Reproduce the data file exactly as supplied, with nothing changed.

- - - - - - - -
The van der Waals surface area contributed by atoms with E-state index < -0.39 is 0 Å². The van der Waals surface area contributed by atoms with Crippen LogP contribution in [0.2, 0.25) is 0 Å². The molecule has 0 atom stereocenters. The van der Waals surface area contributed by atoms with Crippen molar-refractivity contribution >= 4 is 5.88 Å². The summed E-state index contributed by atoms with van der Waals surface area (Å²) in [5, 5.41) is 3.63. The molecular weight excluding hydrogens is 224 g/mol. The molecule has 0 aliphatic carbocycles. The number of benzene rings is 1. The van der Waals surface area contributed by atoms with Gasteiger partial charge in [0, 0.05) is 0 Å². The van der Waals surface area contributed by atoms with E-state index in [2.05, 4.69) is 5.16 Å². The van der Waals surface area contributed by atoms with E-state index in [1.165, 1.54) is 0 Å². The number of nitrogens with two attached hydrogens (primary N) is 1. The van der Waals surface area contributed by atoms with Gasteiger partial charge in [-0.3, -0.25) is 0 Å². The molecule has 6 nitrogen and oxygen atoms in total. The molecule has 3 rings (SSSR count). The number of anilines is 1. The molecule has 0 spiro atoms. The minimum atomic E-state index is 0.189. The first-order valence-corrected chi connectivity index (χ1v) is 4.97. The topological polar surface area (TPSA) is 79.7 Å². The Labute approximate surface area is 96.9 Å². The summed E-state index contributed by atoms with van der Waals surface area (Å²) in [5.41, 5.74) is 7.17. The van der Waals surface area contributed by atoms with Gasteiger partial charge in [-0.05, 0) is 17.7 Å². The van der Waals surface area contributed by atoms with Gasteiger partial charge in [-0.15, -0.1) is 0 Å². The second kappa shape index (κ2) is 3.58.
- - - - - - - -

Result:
The van der Waals surface area contributed by atoms with E-state index < -0.39 is 0 Å². The van der Waals surface area contributed by atoms with Crippen LogP contribution in [0.2, 0.25) is 0 Å². The molecule has 0 atom stereocenters. The van der Waals surface area contributed by atoms with Crippen molar-refractivity contribution >= 4 is 5.88 Å². The summed E-state index contributed by atoms with van der Waals surface area (Å²) in [5, 5.41) is 3.63. The molecular weight excluding hydrogens is 224 g/mol. The molecule has 0 aliphatic carbocycles. The number of benzene rings is 1. The van der Waals surface area contributed by atoms with Gasteiger partial charge in [0, 0.05) is 0 Å². The van der Waals surface area contributed by atoms with E-state index in [2.05, 4.69) is 5.16 Å². The van der Waals surface area contributed by atoms with E-state index in [1.165, 1.54) is 0 Å². The number of nitrogens with two attached hydrogens (primary N) is 1. The van der Waals surface area contributed by atoms with Gasteiger partial charge in [-0.3, -0.25) is 0 Å². The molecule has 6 nitrogen and oxygen atoms in total. The molecule has 3 rings (SSSR count). The number of anilines is 1. The molecule has 0 spiro atoms. The minimum atomic E-state index is 0.189. The first-order valence-corrected chi connectivity index (χ1v) is 4.97. The topological polar surface area (TPSA) is 79.7 Å². The Labute approximate surface area is 96.9 Å². The summed E-state index contributed by atoms with van der Waals surface area (Å²) in [5.41, 5.74) is 7.17. The van der Waals surface area contributed by atoms with Gasteiger partial charge in [-0.05, 0) is 17.7 Å². The van der Waals surface area contributed by atoms with Gasteiger partial charge in [-0.15, -0.1) is 0 Å². The second kappa shape index (κ2) is 3.58.